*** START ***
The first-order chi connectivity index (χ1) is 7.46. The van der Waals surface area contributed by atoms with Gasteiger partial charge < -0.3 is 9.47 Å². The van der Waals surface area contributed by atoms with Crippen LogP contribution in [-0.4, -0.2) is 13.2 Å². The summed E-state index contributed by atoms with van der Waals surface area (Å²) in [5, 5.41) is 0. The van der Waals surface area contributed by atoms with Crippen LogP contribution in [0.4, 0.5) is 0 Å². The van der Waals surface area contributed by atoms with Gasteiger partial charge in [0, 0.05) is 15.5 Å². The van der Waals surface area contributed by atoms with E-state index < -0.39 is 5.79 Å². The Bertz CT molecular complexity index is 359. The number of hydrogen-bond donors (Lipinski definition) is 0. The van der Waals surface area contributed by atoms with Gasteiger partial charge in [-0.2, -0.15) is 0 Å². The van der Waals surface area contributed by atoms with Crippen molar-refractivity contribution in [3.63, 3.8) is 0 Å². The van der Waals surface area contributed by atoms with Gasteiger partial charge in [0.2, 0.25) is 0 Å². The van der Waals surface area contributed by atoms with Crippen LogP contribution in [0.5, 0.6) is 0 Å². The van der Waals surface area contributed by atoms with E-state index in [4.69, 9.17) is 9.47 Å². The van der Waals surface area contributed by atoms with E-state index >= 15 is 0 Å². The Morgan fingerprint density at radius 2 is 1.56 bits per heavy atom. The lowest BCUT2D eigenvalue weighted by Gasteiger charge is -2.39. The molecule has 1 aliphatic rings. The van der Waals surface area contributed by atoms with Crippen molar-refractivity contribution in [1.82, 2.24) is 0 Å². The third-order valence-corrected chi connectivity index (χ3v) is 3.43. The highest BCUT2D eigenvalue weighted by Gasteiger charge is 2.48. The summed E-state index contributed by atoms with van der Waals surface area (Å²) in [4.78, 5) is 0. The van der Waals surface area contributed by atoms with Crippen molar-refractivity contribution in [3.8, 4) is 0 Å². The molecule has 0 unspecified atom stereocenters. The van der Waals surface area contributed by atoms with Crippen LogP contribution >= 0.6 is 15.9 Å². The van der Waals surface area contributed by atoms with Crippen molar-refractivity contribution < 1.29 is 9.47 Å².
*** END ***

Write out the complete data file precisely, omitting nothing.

The first-order chi connectivity index (χ1) is 7.46. The van der Waals surface area contributed by atoms with Gasteiger partial charge < -0.3 is 9.47 Å². The van der Waals surface area contributed by atoms with Crippen LogP contribution in [-0.4, -0.2) is 13.2 Å². The summed E-state index contributed by atoms with van der Waals surface area (Å²) in [5, 5.41) is 0. The van der Waals surface area contributed by atoms with Crippen LogP contribution in [0.4, 0.5) is 0 Å². The van der Waals surface area contributed by atoms with Gasteiger partial charge in [0, 0.05) is 15.5 Å². The van der Waals surface area contributed by atoms with E-state index < -0.39 is 5.79 Å². The Bertz CT molecular complexity index is 359. The number of hydrogen-bond donors (Lipinski definition) is 0. The van der Waals surface area contributed by atoms with Gasteiger partial charge in [-0.2, -0.15) is 0 Å². The van der Waals surface area contributed by atoms with Crippen molar-refractivity contribution in [3.63, 3.8) is 0 Å². The van der Waals surface area contributed by atoms with Gasteiger partial charge in [0.2, 0.25) is 0 Å². The van der Waals surface area contributed by atoms with Crippen LogP contribution in [0.5, 0.6) is 0 Å². The van der Waals surface area contributed by atoms with E-state index in [4.69, 9.17) is 9.47 Å². The van der Waals surface area contributed by atoms with E-state index >= 15 is 0 Å². The Morgan fingerprint density at radius 2 is 1.56 bits per heavy atom. The lowest BCUT2D eigenvalue weighted by Gasteiger charge is -2.39. The molecule has 1 aliphatic rings. The van der Waals surface area contributed by atoms with Crippen molar-refractivity contribution in [1.82, 2.24) is 0 Å². The third-order valence-corrected chi connectivity index (χ3v) is 3.43. The highest BCUT2D eigenvalue weighted by Gasteiger charge is 2.48. The summed E-state index contributed by atoms with van der Waals surface area (Å²) in [4.78, 5) is 0. The van der Waals surface area contributed by atoms with Crippen molar-refractivity contribution in [3.8, 4) is 0 Å². The molecule has 0 unspecified atom stereocenters. The van der Waals surface area contributed by atoms with Crippen LogP contribution >= 0.6 is 15.9 Å². The van der Waals surface area contributed by atoms with Crippen molar-refractivity contribution < 1.29 is 9.47 Å².